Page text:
The biggest problem with the SC1 is the value for the money. There just doesn’t seem to be enough here to justify the price tag of $1,700. Especially not with the $700 boost if you even want the console and power meter. However, as we said before if efficient power transfer is a factor for you, the Stages SC1 spin bike worths every penny.
Last Word on the Stages SC1 Cycle
As you might have guessed by now, the biggest issue with the Stages SC1 indoor cycling bike is the value for money. It is a very fine spin bike that would be perfectly acceptable if it was priced at a much lower rate akin to other spin bikes that had a similar amount of features. However, because it is so much more expensive and has so much less for the cyclist to actually use, that throws everything out of balance.
The design of the SC1 is very good. It gives a solid ride to whoever hops on and will continue to give that ride for a long time. The comfortability of the bike is also at a much higher level than many other bikes, despite that seeming to not be a highlighted feature of the SC1.
Another key factor of how much someone would enjoy this bike is to examine how much they would enjoy the fixed wheel system. If you are used to the more traditional system where you can freely remove your feet and take a break, it might take some adjustment to actually get used to the way that this bike works. Ultimately it might seem too weird for some.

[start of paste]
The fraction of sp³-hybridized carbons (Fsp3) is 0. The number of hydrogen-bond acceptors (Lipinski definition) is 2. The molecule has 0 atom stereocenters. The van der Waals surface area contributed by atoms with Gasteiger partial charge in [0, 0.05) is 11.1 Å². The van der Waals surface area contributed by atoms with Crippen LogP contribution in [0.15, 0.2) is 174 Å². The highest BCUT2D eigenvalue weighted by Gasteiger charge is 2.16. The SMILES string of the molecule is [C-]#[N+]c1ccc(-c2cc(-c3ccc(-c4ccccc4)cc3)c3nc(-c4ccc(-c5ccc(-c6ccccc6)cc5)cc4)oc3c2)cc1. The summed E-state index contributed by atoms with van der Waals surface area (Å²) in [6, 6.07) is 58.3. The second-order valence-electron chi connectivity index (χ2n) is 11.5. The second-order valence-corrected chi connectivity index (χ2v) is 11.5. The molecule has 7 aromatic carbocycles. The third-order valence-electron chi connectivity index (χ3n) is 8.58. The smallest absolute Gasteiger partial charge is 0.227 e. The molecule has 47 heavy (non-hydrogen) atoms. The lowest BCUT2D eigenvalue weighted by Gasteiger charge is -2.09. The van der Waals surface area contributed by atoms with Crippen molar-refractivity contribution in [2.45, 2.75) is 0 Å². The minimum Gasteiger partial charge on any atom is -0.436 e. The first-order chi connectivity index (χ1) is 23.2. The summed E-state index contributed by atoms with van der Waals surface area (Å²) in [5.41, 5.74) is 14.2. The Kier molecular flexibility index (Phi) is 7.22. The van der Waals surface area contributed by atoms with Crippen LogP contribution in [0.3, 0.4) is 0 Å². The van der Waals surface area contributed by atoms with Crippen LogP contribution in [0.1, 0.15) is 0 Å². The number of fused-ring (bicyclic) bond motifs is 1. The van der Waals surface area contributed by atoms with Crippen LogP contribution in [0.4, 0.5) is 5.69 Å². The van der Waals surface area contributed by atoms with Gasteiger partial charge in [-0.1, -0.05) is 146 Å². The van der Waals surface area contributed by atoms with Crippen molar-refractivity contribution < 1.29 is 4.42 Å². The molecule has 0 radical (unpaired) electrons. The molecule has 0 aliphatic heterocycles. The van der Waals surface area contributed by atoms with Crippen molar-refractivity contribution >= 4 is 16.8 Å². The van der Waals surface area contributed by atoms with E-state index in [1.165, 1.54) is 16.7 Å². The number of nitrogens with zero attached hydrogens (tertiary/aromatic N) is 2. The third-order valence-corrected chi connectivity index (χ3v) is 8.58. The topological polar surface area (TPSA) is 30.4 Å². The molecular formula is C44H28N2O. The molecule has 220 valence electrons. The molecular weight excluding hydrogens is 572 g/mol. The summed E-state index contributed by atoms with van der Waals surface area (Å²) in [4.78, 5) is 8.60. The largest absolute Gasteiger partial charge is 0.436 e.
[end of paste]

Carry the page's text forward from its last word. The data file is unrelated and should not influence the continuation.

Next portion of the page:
It might seem like we are being overly harsh on the Stages SC1. It is a good indoor bike that we just feel doesn’t offer enough for the price that it is listed for. If it were cheaper, then it would be a great recommendation.
Stages has a tendency to produce very good bikes. The SC1 would fit into that category if the price were lower. It is well designed, well built and can be well used for all sorts of different cycling workouts. The question that potential buyers should be asking themselves is whether or not they are willing to drop the $1,700 (or $2,200) price on a bike that may not fulfill all of their needs or wants. If you decide that this bike would match perfectly for what you want, then by all means go ahead and make the purchase. We just feel that there are better options out there for a similar price.